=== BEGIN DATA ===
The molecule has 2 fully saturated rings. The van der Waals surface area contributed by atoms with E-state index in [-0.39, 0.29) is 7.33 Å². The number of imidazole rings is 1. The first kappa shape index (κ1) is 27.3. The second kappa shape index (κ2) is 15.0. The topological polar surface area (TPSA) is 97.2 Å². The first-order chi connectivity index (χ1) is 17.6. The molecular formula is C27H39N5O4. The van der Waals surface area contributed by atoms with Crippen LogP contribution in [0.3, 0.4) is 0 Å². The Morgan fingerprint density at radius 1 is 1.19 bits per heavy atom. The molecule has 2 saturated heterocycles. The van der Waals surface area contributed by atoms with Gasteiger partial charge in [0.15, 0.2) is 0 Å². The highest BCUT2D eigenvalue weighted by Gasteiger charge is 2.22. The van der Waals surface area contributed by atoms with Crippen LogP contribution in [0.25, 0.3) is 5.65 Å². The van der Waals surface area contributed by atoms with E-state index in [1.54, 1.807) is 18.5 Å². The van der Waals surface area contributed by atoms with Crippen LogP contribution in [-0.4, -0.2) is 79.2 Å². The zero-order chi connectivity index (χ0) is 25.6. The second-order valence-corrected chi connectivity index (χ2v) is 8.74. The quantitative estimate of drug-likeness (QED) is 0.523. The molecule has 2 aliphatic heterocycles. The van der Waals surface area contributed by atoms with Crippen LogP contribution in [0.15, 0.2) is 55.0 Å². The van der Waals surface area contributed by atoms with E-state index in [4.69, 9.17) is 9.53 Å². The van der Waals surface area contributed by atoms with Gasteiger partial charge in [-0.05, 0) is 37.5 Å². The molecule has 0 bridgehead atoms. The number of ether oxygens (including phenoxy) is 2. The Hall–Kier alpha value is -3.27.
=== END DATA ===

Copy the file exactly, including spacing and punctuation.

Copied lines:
The molecule has 2 fully saturated rings. The van der Waals surface area contributed by atoms with E-state index in [-0.39, 0.29) is 7.33 Å². The number of imidazole rings is 1. The first kappa shape index (κ1) is 27.3. The second kappa shape index (κ2) is 15.0. The topological polar surface area (TPSA) is 97.2 Å². The first-order chi connectivity index (χ1) is 17.6. The molecular formula is C27H39N5O4. The van der Waals surface area contributed by atoms with Crippen LogP contribution in [0.3, 0.4) is 0 Å². The Morgan fingerprint density at radius 1 is 1.19 bits per heavy atom. The molecule has 2 saturated heterocycles. The van der Waals surface area contributed by atoms with Gasteiger partial charge in [0.15, 0.2) is 0 Å². The highest BCUT2D eigenvalue weighted by Gasteiger charge is 2.22. The van der Waals surface area contributed by atoms with Crippen LogP contribution in [0.25, 0.3) is 5.65 Å². The van der Waals surface area contributed by atoms with E-state index in [1.54, 1.807) is 18.5 Å². The van der Waals surface area contributed by atoms with Crippen LogP contribution in [-0.4, -0.2) is 79.2 Å². The zero-order chi connectivity index (χ0) is 25.6. The second-order valence-corrected chi connectivity index (χ2v) is 8.74. The quantitative estimate of drug-likeness (QED) is 0.523. The molecule has 2 aliphatic heterocycles. The van der Waals surface area contributed by atoms with Crippen LogP contribution in [0.15, 0.2) is 55.0 Å². The van der Waals surface area contributed by atoms with E-state index in [4.69, 9.17) is 9.53 Å². The van der Waals surface area contributed by atoms with Gasteiger partial charge in [-0.05, 0) is 37.5 Å². The molecule has 0 bridgehead atoms. The number of ether oxygens (including phenoxy) is 2. The Hall–Kier alpha value is -3.27.